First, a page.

When the wind picked up it formed a path
sometime after ten. We were never lonely then
and followed the night air’s channel.
In the pitch-dark we found our body
of water. While fishing I hoped we caught
nothing—even though we wouldn’t see
the blood reddening the snow. I loved
the slush, one blackhole, axing our way
to sky / water / stars, how the ice broke
beneath us. Instead of sinking we drifted
away on the thickest slab, puffing the air
but seeing no breath, shadow-pines
staining the river. Like the wind
my mind goes many places; it’s hard to sleep
when the floating world owes you nothing.
In the morning our ice drift arrived
at an old barn, with barbed wire gnarled
between bent poles, and mountains: a stiff blue.
Snow sagged the barn’s roof. Thousands
of berries were gleaming red, like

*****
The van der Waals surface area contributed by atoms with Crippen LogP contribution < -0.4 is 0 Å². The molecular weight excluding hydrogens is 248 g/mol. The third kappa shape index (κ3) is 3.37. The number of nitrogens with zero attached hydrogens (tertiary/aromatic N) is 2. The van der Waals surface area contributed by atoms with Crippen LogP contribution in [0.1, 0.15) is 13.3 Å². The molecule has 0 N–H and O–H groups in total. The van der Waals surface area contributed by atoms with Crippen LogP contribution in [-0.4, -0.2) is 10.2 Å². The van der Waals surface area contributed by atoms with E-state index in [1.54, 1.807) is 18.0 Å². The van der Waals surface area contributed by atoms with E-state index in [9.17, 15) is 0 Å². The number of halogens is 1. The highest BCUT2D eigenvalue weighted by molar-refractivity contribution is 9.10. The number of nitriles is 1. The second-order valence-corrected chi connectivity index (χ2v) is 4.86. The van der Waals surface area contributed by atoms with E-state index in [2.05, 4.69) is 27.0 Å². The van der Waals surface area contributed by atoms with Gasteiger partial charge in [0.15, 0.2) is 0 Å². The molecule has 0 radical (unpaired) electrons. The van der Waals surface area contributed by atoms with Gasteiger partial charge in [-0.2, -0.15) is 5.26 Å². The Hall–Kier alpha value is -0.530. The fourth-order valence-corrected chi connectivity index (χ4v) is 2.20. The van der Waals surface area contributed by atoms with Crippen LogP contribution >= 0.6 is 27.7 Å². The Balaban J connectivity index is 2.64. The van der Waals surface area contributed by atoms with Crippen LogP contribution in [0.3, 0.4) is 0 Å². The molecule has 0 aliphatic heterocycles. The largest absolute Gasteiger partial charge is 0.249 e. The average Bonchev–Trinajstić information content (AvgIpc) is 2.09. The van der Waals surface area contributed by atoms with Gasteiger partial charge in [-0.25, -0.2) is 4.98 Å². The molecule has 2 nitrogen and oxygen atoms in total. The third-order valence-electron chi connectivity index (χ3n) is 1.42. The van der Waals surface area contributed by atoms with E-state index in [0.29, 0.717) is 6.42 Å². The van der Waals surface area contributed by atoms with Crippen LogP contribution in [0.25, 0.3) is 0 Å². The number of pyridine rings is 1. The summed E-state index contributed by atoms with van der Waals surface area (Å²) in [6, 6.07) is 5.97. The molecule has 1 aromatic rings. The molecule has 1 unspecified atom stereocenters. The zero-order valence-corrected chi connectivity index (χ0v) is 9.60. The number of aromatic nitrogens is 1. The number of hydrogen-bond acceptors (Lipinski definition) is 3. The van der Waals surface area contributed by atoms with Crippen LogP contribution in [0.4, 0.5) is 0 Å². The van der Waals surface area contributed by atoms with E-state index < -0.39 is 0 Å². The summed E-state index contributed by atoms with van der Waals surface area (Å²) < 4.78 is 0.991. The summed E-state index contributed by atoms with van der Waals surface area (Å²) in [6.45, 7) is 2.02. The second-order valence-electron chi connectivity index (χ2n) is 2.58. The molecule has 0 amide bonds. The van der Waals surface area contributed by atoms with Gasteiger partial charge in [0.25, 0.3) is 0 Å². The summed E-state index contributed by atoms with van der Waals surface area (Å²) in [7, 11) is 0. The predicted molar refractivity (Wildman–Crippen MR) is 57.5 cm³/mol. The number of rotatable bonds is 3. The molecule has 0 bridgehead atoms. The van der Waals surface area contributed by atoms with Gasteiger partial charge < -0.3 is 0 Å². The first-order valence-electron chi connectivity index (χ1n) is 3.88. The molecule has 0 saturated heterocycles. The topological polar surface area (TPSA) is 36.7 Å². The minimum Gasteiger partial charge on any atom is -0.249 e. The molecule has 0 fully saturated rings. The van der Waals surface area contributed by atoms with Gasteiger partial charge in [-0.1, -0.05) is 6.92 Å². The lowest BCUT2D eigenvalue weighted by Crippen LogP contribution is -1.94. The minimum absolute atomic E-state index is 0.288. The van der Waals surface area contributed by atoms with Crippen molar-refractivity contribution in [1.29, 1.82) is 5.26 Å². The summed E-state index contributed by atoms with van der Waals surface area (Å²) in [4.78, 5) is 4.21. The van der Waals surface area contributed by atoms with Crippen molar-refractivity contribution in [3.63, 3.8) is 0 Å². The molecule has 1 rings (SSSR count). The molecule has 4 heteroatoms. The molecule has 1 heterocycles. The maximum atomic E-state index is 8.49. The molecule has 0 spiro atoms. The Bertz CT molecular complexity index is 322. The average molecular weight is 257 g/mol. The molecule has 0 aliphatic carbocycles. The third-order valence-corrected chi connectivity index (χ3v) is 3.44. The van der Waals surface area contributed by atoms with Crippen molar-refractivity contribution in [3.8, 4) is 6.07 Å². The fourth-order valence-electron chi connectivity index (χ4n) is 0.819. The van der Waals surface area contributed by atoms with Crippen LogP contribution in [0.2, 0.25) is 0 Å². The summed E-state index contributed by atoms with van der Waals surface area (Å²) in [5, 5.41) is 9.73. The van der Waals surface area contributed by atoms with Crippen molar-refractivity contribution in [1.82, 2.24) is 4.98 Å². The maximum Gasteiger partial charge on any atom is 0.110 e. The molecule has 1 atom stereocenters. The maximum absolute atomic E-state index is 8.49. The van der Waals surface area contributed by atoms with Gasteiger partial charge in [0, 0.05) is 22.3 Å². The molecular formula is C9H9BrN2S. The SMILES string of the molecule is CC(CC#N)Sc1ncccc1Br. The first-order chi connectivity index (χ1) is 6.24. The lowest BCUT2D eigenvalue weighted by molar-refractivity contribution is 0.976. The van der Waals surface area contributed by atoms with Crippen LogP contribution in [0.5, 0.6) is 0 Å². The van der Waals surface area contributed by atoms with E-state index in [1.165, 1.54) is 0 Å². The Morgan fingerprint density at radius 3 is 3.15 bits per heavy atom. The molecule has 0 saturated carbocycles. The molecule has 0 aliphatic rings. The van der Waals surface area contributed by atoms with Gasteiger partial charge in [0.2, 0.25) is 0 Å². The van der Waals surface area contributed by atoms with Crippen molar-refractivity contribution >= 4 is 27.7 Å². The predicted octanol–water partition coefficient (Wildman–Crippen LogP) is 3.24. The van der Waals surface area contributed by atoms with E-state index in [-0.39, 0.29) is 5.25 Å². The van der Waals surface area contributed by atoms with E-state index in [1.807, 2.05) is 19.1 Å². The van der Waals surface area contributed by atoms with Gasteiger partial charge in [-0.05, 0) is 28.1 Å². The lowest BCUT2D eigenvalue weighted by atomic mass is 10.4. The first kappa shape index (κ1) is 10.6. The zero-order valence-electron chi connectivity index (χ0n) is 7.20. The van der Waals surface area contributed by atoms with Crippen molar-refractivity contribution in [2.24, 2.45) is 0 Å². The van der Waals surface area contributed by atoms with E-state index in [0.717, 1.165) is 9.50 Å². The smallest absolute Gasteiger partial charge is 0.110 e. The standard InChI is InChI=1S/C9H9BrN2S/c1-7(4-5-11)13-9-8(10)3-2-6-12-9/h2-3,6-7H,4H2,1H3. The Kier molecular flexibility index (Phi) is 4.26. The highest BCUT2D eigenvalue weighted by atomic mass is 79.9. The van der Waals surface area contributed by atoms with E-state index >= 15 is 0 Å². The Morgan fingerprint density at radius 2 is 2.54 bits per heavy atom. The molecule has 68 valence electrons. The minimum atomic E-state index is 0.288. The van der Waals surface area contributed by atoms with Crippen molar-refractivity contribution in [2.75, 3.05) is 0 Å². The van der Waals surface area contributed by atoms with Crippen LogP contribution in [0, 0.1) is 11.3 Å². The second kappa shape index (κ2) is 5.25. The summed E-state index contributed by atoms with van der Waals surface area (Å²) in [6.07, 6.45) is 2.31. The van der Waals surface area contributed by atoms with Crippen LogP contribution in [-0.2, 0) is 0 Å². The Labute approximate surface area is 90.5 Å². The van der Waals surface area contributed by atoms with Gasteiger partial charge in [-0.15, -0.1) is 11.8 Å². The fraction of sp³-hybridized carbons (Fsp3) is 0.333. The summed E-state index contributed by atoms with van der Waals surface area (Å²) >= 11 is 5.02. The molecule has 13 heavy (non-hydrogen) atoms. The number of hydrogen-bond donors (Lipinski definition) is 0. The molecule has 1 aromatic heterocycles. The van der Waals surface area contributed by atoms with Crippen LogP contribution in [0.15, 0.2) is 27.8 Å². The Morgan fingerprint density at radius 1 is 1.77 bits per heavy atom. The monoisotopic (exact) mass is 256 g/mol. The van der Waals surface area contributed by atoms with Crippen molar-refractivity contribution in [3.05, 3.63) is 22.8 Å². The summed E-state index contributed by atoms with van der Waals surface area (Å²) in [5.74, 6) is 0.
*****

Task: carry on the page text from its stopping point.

the blood of once-caught fish.
She came from California, my aunt
(not my aunt). Her eyebrows were ferns
in the watered mirror. Hair waist-length,
another lump on the edge of her scalp.
I was told she looks like you, I was told
she had a tumor (in time removed)
as a child. In the brain, a strange
new coral. A fungus whose bands
bloomed outward in spring. Hard
calcite cracked from the cave, moss
plucked off from shallow roots.
She never was the same, left home.
Saturn is dark in the door’s thin frame.
Another orbit, (the same) small moon.
Ana Pugatch is a Pushcart-nominated poet. She received her M.F.A. from George Mason University, where she was awarded the ’20- ’21 Poetry Heritage Fellowship. Before then she lived in Asia, teaching English in China and Thailand. Ana’s work has been featured in journals such as Literary Shanghai and The Los Angeles Review. Her first book Engrams will be released by Redhawk Publications in 2022.